Mortgage giant Fannie Mae tackles climate risk

Mortgage giant Fannie Mae tackles climate risk

Mortgage giant Fannie Mae tackles climate risk

Global warming has already caused irreversible damage to the earth’s ecosystems and communities, according to a critical report just issued from the United Nations Intergovernmental Panel on Climate Change.

The damage is extending to the U.S. housing market, which just saw unprecedented snow and flooding in California, as well as unusual winter tornados in the south. All that came after one of the worst hurricanes on record in Florida last year.

These changes have profound implications for the nation’s nearly $12 trillion mortgage market.

Hurricane winds are getting stronger, common storms are getting wetter, wildfires are spreading faster —and millions of U.S. homes sit in the path of all of it. But the housing market currently doesn’t price that climate risk into home values. U.S. homes exposed just to flood risk may now be overvalued by roughly $200 billion, according to research recently published in the journal Nature Climate Change.

Fannie Mae, which backs more than 40% of all residential mortgages, could face much of that risk. The mortgage giant’s chief climate officer, Tim Judge, says mortgage underwriting does not currently account for climate risk. So he is mounting a major effort — really a defense — to figure out the exact climate risk to Fannie Mae’s balance sheet, so that it can ultimately incorporate that risk into mortgage underwriting.

“I think there’s still more that we have to do, and I think we just don’t have the analytics yet to do it,” said Judge.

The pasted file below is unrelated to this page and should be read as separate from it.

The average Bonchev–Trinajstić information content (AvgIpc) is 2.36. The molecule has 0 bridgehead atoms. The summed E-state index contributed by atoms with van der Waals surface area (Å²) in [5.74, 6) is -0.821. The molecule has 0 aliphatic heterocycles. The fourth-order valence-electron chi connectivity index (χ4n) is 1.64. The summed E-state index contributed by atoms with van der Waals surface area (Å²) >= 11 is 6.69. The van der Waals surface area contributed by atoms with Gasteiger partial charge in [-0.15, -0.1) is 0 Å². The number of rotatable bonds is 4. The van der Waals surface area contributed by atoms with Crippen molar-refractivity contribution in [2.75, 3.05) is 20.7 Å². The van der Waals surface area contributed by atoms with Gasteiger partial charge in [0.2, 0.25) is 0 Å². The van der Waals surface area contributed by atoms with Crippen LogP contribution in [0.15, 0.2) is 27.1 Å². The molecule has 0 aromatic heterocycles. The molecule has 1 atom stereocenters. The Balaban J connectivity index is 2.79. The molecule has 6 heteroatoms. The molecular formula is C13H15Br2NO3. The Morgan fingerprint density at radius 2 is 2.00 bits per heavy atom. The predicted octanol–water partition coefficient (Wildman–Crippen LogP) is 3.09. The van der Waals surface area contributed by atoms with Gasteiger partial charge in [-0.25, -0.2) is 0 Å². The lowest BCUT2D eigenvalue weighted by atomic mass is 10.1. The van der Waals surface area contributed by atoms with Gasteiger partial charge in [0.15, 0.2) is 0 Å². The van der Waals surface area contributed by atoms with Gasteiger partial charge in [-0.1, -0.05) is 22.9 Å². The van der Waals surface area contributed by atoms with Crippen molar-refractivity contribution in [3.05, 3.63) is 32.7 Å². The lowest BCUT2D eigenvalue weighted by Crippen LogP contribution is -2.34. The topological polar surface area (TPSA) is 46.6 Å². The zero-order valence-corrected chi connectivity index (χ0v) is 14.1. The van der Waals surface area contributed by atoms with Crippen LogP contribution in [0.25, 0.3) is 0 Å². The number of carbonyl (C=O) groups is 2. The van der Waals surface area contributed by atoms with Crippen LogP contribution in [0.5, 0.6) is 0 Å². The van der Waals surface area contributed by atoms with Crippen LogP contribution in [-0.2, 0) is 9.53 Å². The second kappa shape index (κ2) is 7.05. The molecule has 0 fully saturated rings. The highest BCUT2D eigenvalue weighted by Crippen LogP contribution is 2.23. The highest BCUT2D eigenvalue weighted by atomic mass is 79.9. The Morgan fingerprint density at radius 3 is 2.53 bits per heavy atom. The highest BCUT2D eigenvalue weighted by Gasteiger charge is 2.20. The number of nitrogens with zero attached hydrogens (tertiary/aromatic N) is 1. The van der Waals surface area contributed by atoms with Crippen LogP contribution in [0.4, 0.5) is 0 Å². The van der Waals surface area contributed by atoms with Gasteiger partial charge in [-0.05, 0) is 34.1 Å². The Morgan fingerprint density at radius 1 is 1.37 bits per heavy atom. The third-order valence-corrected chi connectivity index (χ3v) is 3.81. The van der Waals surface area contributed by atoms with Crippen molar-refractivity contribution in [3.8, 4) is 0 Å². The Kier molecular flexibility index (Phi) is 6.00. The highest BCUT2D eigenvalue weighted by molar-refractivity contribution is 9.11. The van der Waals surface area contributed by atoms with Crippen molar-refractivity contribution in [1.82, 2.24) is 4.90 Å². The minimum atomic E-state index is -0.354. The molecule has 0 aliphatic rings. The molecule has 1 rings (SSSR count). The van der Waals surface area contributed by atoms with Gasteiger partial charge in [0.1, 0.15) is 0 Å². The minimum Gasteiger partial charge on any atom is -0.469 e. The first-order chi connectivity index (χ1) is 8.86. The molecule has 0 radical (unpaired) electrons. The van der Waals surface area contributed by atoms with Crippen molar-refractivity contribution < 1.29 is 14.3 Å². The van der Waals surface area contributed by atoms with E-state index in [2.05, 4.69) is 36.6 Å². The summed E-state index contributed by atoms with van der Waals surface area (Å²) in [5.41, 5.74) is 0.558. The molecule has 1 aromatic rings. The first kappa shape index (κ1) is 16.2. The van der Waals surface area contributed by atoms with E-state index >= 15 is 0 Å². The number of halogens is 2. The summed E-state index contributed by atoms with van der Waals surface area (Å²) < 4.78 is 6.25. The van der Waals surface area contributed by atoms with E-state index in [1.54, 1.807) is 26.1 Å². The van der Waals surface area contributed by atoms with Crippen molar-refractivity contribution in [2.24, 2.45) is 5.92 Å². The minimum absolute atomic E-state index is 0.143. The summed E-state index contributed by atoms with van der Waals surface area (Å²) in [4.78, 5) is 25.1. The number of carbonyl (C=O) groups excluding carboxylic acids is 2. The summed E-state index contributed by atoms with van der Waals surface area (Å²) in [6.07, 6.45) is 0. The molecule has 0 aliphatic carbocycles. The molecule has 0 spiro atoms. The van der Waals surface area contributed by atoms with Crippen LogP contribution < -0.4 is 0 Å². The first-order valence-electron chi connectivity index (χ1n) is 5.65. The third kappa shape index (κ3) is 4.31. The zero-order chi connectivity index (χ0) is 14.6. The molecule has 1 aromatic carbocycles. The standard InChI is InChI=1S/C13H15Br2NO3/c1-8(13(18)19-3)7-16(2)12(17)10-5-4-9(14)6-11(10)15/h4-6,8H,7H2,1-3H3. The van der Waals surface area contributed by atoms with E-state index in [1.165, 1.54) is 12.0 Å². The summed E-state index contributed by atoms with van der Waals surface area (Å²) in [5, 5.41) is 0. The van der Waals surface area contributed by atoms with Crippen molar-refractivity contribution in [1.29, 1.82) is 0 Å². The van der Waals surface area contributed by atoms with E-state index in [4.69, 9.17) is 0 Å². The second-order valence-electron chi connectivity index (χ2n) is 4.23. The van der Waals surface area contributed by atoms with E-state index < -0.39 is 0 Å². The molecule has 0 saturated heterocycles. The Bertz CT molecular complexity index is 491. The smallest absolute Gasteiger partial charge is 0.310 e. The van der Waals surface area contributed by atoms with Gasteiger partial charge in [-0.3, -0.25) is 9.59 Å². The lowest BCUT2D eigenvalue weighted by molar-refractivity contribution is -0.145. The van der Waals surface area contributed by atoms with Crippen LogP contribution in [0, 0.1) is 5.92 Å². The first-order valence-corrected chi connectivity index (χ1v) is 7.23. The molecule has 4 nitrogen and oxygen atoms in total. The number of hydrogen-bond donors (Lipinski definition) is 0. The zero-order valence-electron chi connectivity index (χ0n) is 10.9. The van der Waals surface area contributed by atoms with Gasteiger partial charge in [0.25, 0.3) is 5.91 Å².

To help, Judge is hiring climate risk modeling firms, such as First Street Foundation and Jupiter Intelligence, as well as others, to figure out just how to factor climate risk into home values and mortgage underwriting.

First Street, for example, looks at climate risk from floods, fire and wind, and brings it down to an individual property level. Jupiter studies neighborhoods and communities.

But the work can’t come fast enough. New research from CoreLogic shows that on the current climate trajectory, the estimated number of U.S. homes significantly impacted by climate-related disasters will rise from less than a million in 2030 to over 62 million by 2050. In value, that’s losses of just under $200 million to close to $9 billion in any given year.

Consumers are largely unware of potential future costs from climate-related disasters. Mortgage lenders are also struggling to figure out the financials.

“It is a massive challenge for all of us to really think about,” said Kristy Fercho, head of mortgage lending at Wells Fargo.

She also says climate risk may need to be factored into mortgage underwriting.

“To date, it hasn’t. I think it’s something that we’re evaluating like the industry is,” Fercho added.

Fercho just finished a term as chair of the Mortgage Bankers Association, which issued a special report from its research institute in 2021 saying, “Climate change may increase mortgage default and prepayment risks, trigger adverse selection in the types of loans that are sold to the GSE’s [Fannie Mae and Freddie Mac], increase the volatility of house prices, and even produce significant climate migration.”

Fercho agreed, “It’s certainly impacting how we’re thinking about mortgages and what we need to do.”

The problem is the models from the different firms, as well as from government agencies like FEMA, all vary widely, and Judge says that has made the project harder than he expected.

So far, Judge says, Fannie Mae has learned that climate impact varies widely across the country but impacts vulnerable communities far more than affluent ones. It echoes the UN report, which found the impact of climate change is worst in the world’s poorest nations and islands, which are home to about 1 billion people but account for less than 1% of greenhouse gas emissions.

But Fannie Mae is not yet rejecting any mortgages based solely on climate risk.

“No, we’re not there yet,” he said. “The first step is understanding what the damage will be to each property. The second step is how is that going to change our behavior? And how is that going to change valuation of properties? That’s a lot of the work we have to do. Is it five years away? I’m not sure.”

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